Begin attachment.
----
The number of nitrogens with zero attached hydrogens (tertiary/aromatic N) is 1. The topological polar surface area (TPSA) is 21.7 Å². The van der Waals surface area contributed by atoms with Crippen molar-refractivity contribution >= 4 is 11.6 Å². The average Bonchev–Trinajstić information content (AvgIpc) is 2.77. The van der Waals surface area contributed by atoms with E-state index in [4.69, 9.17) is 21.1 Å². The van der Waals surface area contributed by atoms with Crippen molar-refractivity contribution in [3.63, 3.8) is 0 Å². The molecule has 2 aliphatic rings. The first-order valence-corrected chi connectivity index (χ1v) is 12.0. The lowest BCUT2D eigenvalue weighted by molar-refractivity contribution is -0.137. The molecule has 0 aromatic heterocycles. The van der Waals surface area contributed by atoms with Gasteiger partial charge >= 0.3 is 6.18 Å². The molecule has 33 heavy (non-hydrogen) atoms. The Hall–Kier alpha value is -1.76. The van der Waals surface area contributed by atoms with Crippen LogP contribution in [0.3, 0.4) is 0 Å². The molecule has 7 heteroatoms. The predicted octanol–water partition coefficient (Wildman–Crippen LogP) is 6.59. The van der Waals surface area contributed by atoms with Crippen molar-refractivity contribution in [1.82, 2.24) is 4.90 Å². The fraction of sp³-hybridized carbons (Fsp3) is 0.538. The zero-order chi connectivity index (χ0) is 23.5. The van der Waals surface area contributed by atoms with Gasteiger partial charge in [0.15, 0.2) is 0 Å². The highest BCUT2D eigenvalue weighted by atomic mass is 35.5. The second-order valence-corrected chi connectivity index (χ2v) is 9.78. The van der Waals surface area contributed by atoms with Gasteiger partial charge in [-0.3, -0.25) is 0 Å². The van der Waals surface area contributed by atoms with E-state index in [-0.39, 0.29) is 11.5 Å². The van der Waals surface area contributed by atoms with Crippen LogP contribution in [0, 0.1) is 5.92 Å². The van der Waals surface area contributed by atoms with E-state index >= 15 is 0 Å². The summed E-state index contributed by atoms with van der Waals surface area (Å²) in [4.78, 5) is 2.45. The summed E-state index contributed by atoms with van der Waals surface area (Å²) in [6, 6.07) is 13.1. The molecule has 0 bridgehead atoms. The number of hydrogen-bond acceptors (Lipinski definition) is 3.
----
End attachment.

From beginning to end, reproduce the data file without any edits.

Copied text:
The number of nitrogens with zero attached hydrogens (tertiary/aromatic N) is 1. The topological polar surface area (TPSA) is 21.7 Å². The van der Waals surface area contributed by atoms with Crippen molar-refractivity contribution >= 4 is 11.6 Å². The average Bonchev–Trinajstić information content (AvgIpc) is 2.77. The van der Waals surface area contributed by atoms with E-state index in [4.69, 9.17) is 21.1 Å². The van der Waals surface area contributed by atoms with Crippen molar-refractivity contribution in [3.63, 3.8) is 0 Å². The molecule has 2 aliphatic rings. The first-order valence-corrected chi connectivity index (χ1v) is 12.0. The lowest BCUT2D eigenvalue weighted by molar-refractivity contribution is -0.137. The molecule has 0 aromatic heterocycles. The van der Waals surface area contributed by atoms with Gasteiger partial charge >= 0.3 is 6.18 Å². The molecule has 33 heavy (non-hydrogen) atoms. The Hall–Kier alpha value is -1.76. The van der Waals surface area contributed by atoms with Crippen LogP contribution in [0.3, 0.4) is 0 Å². The molecule has 7 heteroatoms. The predicted octanol–water partition coefficient (Wildman–Crippen LogP) is 6.59. The van der Waals surface area contributed by atoms with Crippen molar-refractivity contribution in [1.82, 2.24) is 4.90 Å². The fraction of sp³-hybridized carbons (Fsp3) is 0.538. The zero-order chi connectivity index (χ0) is 23.5. The van der Waals surface area contributed by atoms with Gasteiger partial charge in [0.15, 0.2) is 0 Å². The highest BCUT2D eigenvalue weighted by atomic mass is 35.5. The second-order valence-corrected chi connectivity index (χ2v) is 9.78. The van der Waals surface area contributed by atoms with Gasteiger partial charge in [-0.3, -0.25) is 0 Å². The van der Waals surface area contributed by atoms with E-state index in [-0.39, 0.29) is 11.5 Å². The van der Waals surface area contributed by atoms with Crippen LogP contribution in [0, 0.1) is 5.92 Å². The van der Waals surface area contributed by atoms with E-state index >= 15 is 0 Å². The summed E-state index contributed by atoms with van der Waals surface area (Å²) in [4.78, 5) is 2.45. The summed E-state index contributed by atoms with van der Waals surface area (Å²) in [6, 6.07) is 13.1. The molecule has 0 bridgehead atoms. The number of hydrogen-bond acceptors (Lipinski definition) is 3.